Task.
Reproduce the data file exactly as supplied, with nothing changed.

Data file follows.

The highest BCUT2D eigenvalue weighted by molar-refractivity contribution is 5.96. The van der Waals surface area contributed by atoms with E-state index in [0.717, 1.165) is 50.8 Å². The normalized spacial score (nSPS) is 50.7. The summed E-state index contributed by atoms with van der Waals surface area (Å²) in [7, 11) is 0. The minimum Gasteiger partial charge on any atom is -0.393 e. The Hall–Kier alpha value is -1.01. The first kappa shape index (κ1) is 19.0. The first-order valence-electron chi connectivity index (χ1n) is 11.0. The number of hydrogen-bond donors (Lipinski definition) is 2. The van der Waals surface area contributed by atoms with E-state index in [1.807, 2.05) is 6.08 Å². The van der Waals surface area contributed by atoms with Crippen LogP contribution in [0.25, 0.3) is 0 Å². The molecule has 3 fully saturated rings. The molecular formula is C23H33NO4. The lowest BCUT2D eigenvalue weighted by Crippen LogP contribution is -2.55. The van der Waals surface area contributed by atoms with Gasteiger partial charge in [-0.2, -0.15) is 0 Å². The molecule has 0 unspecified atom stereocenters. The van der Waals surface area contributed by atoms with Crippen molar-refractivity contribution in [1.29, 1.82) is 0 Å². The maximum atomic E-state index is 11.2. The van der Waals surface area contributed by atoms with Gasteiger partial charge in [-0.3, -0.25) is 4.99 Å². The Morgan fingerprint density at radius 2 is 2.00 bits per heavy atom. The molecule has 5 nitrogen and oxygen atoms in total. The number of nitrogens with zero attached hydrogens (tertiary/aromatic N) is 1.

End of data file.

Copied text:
The highest BCUT2D eigenvalue weighted by molar-refractivity contribution is 5.96. The van der Waals surface area contributed by atoms with E-state index in [0.717, 1.165) is 50.8 Å². The normalized spacial score (nSPS) is 50.7. The summed E-state index contributed by atoms with van der Waals surface area (Å²) in [7, 11) is 0. The minimum Gasteiger partial charge on any atom is -0.393 e. The Hall–Kier alpha value is -1.01. The first kappa shape index (κ1) is 19.0. The first-order valence-electron chi connectivity index (χ1n) is 11.0. The number of hydrogen-bond donors (Lipinski definition) is 2. The van der Waals surface area contributed by atoms with E-state index in [1.807, 2.05) is 6.08 Å². The van der Waals surface area contributed by atoms with Crippen LogP contribution in [0.25, 0.3) is 0 Å². The molecule has 3 fully saturated rings. The molecular formula is C23H33NO4. The lowest BCUT2D eigenvalue weighted by Crippen LogP contribution is -2.55. The van der Waals surface area contributed by atoms with Gasteiger partial charge in [-0.2, -0.15) is 0 Å². The molecule has 0 unspecified atom stereocenters. The van der Waals surface area contributed by atoms with Crippen molar-refractivity contribution in [1.29, 1.82) is 0 Å². The maximum atomic E-state index is 11.2. The van der Waals surface area contributed by atoms with Gasteiger partial charge in [-0.3, -0.25) is 4.99 Å². The Morgan fingerprint density at radius 2 is 2.00 bits per heavy atom. The molecule has 5 nitrogen and oxygen atoms in total. The number of nitrogens with zero attached hydrogens (tertiary/aromatic N) is 1.